Facebook pledged to become a “hostile environment” for terrorists after UK Prime Minister Theresa May criticized the site following a terrorist attack in London over the weekend.
In a speech on Sunday, May called on big tech companies like Facebook to do more to fight terrorism, harshly criticizing these platforms for giving extremism a “safe space” to breed. For its part, Facebook defended its practices while also promising to continue its effort to remove all terrorism from its pages.
“Using a combination of technology and human review, we work aggressively to remove terrorist content from our platform as soon as we become aware of it,” Facebook director of policy Simon Milner said in a statement. “If we become aware of an emergency involving imminent harm to someone’s safety, we notify law enforcement.”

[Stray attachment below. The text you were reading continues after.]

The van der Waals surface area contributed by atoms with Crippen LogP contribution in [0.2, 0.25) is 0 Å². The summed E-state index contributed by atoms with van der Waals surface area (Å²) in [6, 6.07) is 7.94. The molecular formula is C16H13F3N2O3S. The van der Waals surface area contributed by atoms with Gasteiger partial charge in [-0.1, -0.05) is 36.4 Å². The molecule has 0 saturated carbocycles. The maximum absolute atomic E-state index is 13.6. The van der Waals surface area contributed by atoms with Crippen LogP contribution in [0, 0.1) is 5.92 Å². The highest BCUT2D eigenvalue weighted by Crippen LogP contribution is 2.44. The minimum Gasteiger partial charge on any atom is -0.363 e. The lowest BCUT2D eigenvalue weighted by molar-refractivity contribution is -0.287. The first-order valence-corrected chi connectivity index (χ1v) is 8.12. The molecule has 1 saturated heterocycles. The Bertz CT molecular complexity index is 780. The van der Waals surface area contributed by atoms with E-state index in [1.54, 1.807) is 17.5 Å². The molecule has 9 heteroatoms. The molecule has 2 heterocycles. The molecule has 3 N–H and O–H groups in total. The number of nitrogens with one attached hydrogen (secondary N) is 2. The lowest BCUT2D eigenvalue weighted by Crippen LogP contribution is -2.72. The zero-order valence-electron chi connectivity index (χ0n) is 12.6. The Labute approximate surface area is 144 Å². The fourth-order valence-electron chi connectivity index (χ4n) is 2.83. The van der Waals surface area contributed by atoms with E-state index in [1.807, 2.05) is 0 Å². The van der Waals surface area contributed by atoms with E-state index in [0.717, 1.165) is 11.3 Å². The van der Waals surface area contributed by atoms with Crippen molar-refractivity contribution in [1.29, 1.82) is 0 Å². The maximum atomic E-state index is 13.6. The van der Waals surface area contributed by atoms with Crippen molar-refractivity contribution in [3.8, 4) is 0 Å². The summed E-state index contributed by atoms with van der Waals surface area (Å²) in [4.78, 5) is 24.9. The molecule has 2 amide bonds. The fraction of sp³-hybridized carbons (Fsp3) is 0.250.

Some experts weighed in to defend Facebook, noting that it’s impossible to provide law enforcement agencies with a bypass around encryptions without weakening security for all. Security consultant Brian Honan told CNBC that Facebook also faces a challenge in discerning between free speech and radicalization content. Still, he said, the site needs to do a better job cooperating with officials.
“There has to be a greater basis for cooperation between private firms whose ultimate goal is to make a profit and those charged with protecting us,” Honan said.